Naan-Tastic: a revolution in fast food
UB alum opens local Indian restaurant
When UB alum Aman Singh and his brother Ajay Singh opened the doors to Naan-Tastic this past weekend, they were hoping to start a revolution in Buffalo.
A food revolution.
Naan-Tastic has all the spices and flavors of traditional Indian cuisine that the Singh brothers grew up with in their parents’ restaurant in Rochester. But they gave it a new generational twist.
“All the other Indian restaurants out there are buffet style, so you don’t have any choice,” Ajay Singh said. “So we decided to serve it counter style.”
The Singh brothers present Indian cuisine in an accessible way for the mainstream desire for fast-but-healthy dining. They decided to put all the ingredients on display at the counter, where patrons can pick what they want in their bowl, roll or “Indian taco.” Customers can also choose a base, protein and a variety of toppings and sauces.
Aman Singh said it is “pretty similar to Chipotle.”
The new location on Niagara Falls Boulevard is the Singh’s second restaurant, with the first one being in Rochester. Ajay Singh said they would like to see more locations open in the future with the goal being a chain.
Animesh Soni, a junior computer science major and international student, attended Naan-Tastic’s grand-opening last weekend.
“Although they Americanized the way they serve the food, the taste is still authentic,” Soni said. “They also have fresh herbs and spices and a lot of different items to choose from.”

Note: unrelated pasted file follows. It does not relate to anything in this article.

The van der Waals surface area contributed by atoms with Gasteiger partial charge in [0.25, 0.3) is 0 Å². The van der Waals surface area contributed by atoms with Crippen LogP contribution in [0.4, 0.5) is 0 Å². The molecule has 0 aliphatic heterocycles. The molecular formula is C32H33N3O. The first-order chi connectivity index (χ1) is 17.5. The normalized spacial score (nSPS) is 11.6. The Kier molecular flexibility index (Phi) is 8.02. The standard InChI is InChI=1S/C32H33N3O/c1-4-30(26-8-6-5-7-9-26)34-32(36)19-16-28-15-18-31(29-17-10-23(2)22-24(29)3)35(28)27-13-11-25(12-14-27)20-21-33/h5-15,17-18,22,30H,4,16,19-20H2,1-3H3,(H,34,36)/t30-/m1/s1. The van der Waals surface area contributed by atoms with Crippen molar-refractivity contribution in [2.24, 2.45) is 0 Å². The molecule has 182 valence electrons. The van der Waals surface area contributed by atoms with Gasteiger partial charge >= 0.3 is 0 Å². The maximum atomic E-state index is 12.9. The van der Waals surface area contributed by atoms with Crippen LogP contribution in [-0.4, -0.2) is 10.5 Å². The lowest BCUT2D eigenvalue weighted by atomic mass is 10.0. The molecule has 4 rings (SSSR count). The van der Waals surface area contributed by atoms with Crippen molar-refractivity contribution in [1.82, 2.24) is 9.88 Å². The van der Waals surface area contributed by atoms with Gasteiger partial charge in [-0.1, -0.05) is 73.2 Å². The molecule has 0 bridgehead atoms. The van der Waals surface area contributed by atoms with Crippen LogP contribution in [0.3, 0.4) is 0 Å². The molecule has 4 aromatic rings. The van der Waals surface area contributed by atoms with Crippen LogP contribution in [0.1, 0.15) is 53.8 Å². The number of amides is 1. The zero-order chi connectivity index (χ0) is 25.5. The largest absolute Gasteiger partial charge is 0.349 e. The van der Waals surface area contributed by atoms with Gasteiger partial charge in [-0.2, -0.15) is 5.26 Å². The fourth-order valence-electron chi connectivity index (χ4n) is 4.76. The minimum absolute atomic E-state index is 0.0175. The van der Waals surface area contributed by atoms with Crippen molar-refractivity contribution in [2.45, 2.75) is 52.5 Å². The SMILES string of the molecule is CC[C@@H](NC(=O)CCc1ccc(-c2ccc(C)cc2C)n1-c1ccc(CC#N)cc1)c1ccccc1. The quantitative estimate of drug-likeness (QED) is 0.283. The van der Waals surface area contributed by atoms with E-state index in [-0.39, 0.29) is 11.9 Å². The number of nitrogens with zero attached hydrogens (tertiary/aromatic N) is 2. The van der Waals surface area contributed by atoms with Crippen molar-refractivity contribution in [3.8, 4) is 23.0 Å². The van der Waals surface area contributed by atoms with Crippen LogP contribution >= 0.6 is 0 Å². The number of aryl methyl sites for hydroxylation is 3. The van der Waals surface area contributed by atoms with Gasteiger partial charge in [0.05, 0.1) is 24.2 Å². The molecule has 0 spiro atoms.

The Singh family immigrated to the United States in 1997 when the brothers were in grammar school. They first lived in Staten Island before relocating to Rochester, where the parents opened their restaurant, Taste of Thali.
“When we first were living in Staten Island, we were the only two Indian [kids] there,” Ajay Singh said. “That’s why we picked up English pretty quickly.”
Aman and Ajay said they were the only kids at school eating Indian food.
Cooking their parents’ recipes taught the brothers how to make the food they sell today.
“We ended up working a lot of hours at the restaurant,” Ajay Singh said. “If a chef called in sick, we had to step in and know how to cook.”
The brothers said they would make Indian dishes for their friends in college. Aman Singh, after graduating with a business degree from UB, went on to work for Dell and Apple, while Ajay Singh pursued a career in occupational therapy. They have since left their respective careers to start their dream business together.
They hope their new restaurant will make Indian food “less intimidating” to those unfamiliar with it.
“There are a lot of misconceptions about Indian food,” Aman Singh said. “Everybody thinks it’s spicy, like it’s all curry spice, but it’s not.”
There are plenty of spices involved and the sauces range from sweet to mild to medium, he said.
Ajay Singh said being a vegetarian was another motivation to open Naan-Tastic.
“I was always struggling to find something vegetarian that was fast,” Ajay said.
The restaurant has options for specific diet, including vegetarian, vegan and ketogenic.
They want the restaurant to appeal to customers from any background, but Aman Singh said the food is quite popular with those from India.
“I think they also feel proud in a way that we are bringing Indian food and culture and representing India in a fast and casual way,” Aman Singh said.
The Singh brothers said they think Indian students at UB will feel at home in their restaurant. They said the presentation is their own, but the spices and flavors come from their parents’ authentic recipes.
“We get it all the time from [Indian students] at RIT in Rochester and now at UB, that the food tastes just like home,” Aman Singh said. “It’s just the environment is a little different.”